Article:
adumbrate - In Latin, umbra means "shadow," the sort of thing that an umbrella makes. To "adumbrate" is to bring something forth from those shadows - to explain a mystery, for instance. Strangely, though, "adumbrate" can also mean to cast a shadow over something, which makes the word an autoantonym, a word that contains contradictory definitions.
Jeep - There are two theories for the name of the ever-popular vehicle introduced in 1940 for military use. The first, and probably correct, owes to the acronym given to it by the Army: GP, meaning "general purpose." The second, which is more attractive but a touch far-fetched, is the vehicle was named for a character in a 19302-era cartoon whose cry was "jeep, jeep" and who was able to clamber over any obstacle.
funny bone - The spot where the arm bones called the ulna and the humerus join is particularly sensitive, for there the skin is about the thinnest it is anywhere on the body and the nerves rise close to the surface. Banging the joint against a table or counter is anything but funny, but some wag in the early 1800s decided that "humerus" and "numerous" made for a nice pun - thus, "funny bone."
stool pigeon - A "stool pigeon" was an unfortunate bird tied to a stand to lure hunting birds, such as hawks and falcons, into a trap by which they could be caught and then trained. In English slang, a "stool pigeon was a minor criminal whom the police, promising a lighter sentence, would send out to entrap a bigger crook. That sense has largely disappeared, and now we use it to mean a prisoner who informs on his or her fellow inmates.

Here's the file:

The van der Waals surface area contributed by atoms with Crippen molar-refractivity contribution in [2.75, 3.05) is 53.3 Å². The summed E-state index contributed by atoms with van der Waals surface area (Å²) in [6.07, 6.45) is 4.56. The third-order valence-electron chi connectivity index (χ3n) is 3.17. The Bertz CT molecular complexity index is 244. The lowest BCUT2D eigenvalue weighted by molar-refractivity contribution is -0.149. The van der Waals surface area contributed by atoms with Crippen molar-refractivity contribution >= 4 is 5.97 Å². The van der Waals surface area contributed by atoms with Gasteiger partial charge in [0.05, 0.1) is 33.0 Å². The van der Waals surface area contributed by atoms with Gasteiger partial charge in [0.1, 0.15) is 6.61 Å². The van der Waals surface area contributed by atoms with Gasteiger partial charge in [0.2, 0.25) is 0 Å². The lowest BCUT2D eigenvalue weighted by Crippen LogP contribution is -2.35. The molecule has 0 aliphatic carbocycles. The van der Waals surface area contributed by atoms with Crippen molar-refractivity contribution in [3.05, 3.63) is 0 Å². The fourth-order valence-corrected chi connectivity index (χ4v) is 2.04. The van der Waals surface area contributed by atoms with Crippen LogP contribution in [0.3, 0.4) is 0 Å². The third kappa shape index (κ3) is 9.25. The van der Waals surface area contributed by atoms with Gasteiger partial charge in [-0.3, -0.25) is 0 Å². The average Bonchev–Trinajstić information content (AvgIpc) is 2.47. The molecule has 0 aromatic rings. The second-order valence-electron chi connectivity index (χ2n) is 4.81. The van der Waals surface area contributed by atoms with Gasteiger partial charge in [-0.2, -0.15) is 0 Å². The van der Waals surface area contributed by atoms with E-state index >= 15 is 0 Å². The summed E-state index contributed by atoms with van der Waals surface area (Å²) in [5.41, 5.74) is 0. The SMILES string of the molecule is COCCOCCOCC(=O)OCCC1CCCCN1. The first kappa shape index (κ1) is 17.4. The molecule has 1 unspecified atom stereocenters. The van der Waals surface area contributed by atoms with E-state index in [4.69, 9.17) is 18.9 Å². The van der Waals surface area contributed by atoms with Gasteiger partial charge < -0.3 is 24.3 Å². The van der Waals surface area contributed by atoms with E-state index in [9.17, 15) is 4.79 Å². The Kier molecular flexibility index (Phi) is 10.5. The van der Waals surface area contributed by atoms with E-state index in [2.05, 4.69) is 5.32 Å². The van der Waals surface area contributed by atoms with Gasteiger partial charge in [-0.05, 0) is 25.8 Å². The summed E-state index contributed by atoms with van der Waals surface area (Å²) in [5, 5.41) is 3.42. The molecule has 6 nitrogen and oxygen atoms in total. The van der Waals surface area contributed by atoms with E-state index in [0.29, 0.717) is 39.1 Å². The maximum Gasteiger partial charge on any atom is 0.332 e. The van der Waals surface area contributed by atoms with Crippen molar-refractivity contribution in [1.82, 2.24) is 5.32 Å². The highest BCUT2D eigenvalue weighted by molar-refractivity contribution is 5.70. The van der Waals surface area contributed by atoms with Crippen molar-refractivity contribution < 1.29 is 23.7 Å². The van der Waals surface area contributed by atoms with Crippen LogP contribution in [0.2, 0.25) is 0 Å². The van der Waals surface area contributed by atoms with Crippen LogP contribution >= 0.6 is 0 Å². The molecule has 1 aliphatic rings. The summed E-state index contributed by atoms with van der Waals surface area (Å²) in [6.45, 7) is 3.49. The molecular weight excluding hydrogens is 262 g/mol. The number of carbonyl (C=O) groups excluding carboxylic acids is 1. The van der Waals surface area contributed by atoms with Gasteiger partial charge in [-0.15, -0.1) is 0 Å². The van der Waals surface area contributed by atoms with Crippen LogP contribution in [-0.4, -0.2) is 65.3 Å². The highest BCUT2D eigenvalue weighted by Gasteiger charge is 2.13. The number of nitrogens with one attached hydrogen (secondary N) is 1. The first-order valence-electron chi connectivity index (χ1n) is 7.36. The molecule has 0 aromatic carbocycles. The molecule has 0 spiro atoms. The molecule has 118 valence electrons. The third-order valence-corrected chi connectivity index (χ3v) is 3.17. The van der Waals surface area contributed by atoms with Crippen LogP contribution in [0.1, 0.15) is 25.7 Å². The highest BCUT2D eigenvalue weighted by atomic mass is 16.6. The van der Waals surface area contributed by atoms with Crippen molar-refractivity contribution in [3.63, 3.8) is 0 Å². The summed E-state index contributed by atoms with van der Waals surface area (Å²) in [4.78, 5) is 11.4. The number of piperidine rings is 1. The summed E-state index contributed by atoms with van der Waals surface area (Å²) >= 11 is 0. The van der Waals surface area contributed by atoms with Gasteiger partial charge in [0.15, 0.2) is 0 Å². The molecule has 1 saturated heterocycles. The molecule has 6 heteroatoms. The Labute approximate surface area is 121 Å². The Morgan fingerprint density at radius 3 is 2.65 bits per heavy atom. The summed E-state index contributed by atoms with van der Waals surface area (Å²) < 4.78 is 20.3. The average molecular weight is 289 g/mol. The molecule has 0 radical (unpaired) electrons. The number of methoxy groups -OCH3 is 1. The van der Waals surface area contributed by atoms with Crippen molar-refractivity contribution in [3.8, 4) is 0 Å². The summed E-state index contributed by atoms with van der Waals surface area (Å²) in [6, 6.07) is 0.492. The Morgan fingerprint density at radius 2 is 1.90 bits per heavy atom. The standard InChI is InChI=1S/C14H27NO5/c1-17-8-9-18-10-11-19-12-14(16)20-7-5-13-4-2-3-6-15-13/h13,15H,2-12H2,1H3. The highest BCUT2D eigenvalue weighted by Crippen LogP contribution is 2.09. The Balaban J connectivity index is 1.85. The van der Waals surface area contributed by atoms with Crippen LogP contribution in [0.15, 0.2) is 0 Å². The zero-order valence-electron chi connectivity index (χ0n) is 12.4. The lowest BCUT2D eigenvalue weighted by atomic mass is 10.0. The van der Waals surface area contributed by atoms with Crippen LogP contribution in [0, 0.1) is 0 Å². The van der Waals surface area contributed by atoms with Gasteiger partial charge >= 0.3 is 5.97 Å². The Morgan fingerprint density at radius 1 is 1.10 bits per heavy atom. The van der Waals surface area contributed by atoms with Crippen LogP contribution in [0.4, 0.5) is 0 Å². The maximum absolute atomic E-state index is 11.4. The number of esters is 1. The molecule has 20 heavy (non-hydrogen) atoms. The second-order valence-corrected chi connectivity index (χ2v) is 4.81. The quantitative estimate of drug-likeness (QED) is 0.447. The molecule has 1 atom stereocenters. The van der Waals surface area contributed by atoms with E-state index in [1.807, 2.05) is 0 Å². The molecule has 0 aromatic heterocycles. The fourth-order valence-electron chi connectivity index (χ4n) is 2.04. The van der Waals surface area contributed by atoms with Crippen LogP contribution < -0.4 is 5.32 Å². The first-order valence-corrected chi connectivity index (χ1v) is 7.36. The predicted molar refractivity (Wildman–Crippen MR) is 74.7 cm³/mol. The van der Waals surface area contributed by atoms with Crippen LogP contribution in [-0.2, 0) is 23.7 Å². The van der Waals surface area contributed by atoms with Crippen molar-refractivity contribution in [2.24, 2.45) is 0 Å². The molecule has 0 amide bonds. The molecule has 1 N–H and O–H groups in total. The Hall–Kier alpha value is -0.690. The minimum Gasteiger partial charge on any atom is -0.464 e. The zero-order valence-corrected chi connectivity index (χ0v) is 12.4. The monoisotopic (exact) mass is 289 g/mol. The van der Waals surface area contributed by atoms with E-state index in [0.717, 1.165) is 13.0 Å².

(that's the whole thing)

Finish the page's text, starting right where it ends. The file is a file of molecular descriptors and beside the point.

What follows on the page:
hypothesis - A builder in ancient Greece, setting about making on of that land's magnificent structures, would start with a "hypothesis": that is, a foundation, from the words meaning "to place beneath." In scientific parlance, a "hypothesis" is the foundation of a theory, which may or may not be proven wrong but at least has some basis.